Category Archives: The Friday Blog

When Antisemitism gets a pass

Nahma Nadich

A message from Deputy Director Nahma Nadich:

There was a joke I sometimes liked to tell when I was a therapist. A man goes to see a psychiatrist and is asked what seems to be the problem. His answer? “Doctor, I’m dead”. The psychiatrist heaves a sigh of relief, thinking, that this will be a simple delusion to correct. “Tell me”, he says to the patient, “do dead people bleed?” “No” says the man. The psychiatrist asks the man to extend his finger, which he proceeds to prick with a needle, producing a trickle of blood. The psychiatrist smiles smugly and asks the man, “Now what do you think?” “I was wrong Doc!” the patient says. “Dead people do bleed!”

I employed that joke to gently poke at to my clients’ confirmation bias, the universal human tendency to absorb new information only when it conforms with previously held views and beliefs. Clients with low self-esteem or catastrophic world views would perceive events around them through those lenses, and their perceptions would then reinforce their beliefs, in an endless loop, preventing them from changing or growing.

Though I left the clinical world over two decades ago, I see confirmation bias playing out in increasingly alarming ways, in our public and political discourse. The sources of information we expose ourselves to are now neatly divided by political leaning. The news outlets we choose, and the social media content we curate, articulate positions we hold dear. We feel affirmed in being correct and are sometimes even righteous about our rightness but are seldom challenged to expand our thinking or consider new ideas. And even more rarely do we recognize what can be problematic rhetoric or action when it comes from the ideological camp with which we identify.

The latest example? Antisemitism arising from the left, and the troubling silence about it from progressives. In recent years, there has been a justified focus on Jew-hatred emanating from the right, with the US government naming white supremacy at the top of the list of current domestic terror threats. But as Jews we are all too aware that this murderous hatred can emerge from opposing and even contradictory political beliefs. Our enemies have portrayed us alternately as evil Socialists and Capitalists, the common thread being that in our “otherness” we represent a collective threat to a cherished world order and way of life.

The peril posed by violent white supremacist extremists is enduring and unmistakable. But if those who identify as progressive insist on only seeing the danger to Jews that originates from that one toxic ideology, they are succumbing to a dangerous confirmation bias, and disregarding blatant warning signs.

In recent weeks, we’ve all seen the horrifying spectacle of Jews being physically assaulted in cities around the country, often scapegoated and targeted by those demonstrating against Israel during the Gaza crisis.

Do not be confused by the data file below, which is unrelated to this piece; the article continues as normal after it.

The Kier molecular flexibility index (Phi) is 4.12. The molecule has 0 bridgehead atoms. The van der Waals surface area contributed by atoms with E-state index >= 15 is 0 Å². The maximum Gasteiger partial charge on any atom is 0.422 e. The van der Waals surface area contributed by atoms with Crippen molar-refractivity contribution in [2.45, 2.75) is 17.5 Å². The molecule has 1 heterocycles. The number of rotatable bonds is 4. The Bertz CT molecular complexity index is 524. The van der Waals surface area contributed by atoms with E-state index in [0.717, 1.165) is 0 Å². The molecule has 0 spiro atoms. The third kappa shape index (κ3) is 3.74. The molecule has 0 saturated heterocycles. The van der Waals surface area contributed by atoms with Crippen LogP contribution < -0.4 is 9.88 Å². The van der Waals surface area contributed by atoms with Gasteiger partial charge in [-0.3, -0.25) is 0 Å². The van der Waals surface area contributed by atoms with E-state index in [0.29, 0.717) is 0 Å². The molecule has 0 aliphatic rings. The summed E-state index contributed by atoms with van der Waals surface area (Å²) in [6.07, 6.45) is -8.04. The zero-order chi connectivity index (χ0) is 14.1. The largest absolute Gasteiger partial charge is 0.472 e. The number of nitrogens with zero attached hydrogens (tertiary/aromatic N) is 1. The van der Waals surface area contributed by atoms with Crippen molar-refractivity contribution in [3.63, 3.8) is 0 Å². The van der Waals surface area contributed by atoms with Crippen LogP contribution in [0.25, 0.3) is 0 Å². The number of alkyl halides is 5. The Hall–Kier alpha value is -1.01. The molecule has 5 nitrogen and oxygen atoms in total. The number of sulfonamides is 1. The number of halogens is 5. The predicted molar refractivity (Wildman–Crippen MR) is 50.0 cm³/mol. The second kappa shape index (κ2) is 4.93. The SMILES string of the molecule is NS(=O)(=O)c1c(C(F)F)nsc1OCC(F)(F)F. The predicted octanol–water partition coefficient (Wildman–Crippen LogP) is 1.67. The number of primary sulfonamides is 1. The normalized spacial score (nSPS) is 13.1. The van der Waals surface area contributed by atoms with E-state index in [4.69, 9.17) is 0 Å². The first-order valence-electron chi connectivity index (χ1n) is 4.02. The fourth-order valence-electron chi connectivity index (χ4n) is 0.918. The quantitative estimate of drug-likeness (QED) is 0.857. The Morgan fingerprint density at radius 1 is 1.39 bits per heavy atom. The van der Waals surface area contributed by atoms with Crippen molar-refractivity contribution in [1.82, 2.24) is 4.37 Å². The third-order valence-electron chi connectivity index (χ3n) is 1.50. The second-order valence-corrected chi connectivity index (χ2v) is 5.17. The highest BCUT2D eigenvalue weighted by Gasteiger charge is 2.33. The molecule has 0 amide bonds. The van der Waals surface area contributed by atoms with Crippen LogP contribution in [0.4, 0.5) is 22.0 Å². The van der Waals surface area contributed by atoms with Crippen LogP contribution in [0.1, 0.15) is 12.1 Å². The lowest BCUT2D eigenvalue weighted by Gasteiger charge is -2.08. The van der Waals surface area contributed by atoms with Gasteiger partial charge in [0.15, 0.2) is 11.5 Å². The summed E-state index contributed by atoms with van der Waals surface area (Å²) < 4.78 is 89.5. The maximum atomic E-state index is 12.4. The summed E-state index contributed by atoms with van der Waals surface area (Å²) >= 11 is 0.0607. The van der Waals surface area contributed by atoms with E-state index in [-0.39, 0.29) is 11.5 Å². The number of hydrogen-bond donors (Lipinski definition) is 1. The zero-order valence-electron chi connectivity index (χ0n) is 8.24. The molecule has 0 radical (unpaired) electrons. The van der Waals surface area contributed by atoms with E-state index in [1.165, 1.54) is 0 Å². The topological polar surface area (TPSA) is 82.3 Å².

Here in Boston, the signs have been more subtle, but no less insidious. Two cases in point:

When the Cambridge City Council scheduled a last-minute hearing on a troubling BDS resolution, they did so on the first day of Shavuot. We at JCRC along with the Anti-Defamation League, the American Jewish Committee, and the Israeli-American Council, alerted the City Council about this date conflict, which prevented some Jewish residents of Cambridge wanting to offer comments from doing so. We explicitly requested an accommodation – through a one week delay – so that all interested Cambridge residents could participate in the discussion. Councilor Quinton Zondervan, the lead sponsor of the resolution, publicly responded, “I appreciate that it is the Shavuot holiday, but last week it was Eid. That didn’t seem to prevent the Israeli government from bombing and evicting and terrorizing Palestinian people.” As shocking as it was to have a city official blatantly defend disenfranchising local citizens as punishment for the actions of a foreign government, even more disheartening was the silence with which it was met, even when the offense was publicized.

The second incident was more subtle but no less concerning. A member of the Massachusetts Congressional delegation spoke out about the spate of antisemitic attacks, but in tweeting about them, felt the need to call out in one message both antisemitism and Islamophobia, condemning “all forms of bigotry and hate”. Yes of course, Islamophobia must be condemned and eradicated, but why the need to dilute the condemnation of antisemitic violence erupting at this moment across the country, by also mentioning that particular form of bigotry (which thankfully had not seen a recent spike)? Several months ago, when speaking about the egregious wave of assaults against Asian-Americans, there was no similar need to mention another targeted group in the same breath. And when brutal attacks on mosques were rightfully denounced, there was no need to simultaneously condemn antisemitism along with anti-Muslim hate. Why can’t hateful speech and acts directed at Jews be called out as such, and why doesn’t our community demand that moral clarity from our leaders?

This week, I reached out to some close interfaith partners, to tell them about the crisis we are facing. I expressed my frustration at the resistance of some political leaders to unambiguously denounce antisemitism on its own. The response I received from one cherished friend, underscored not only her caring and concern, but also her profound understanding of our community’s experience. “As a Black person, I did not want to hear All Lives Matter when we were the target. All lives didn’t matter when Black Lives were disregarded and I would imagine the Jewish Community would feel the same way.”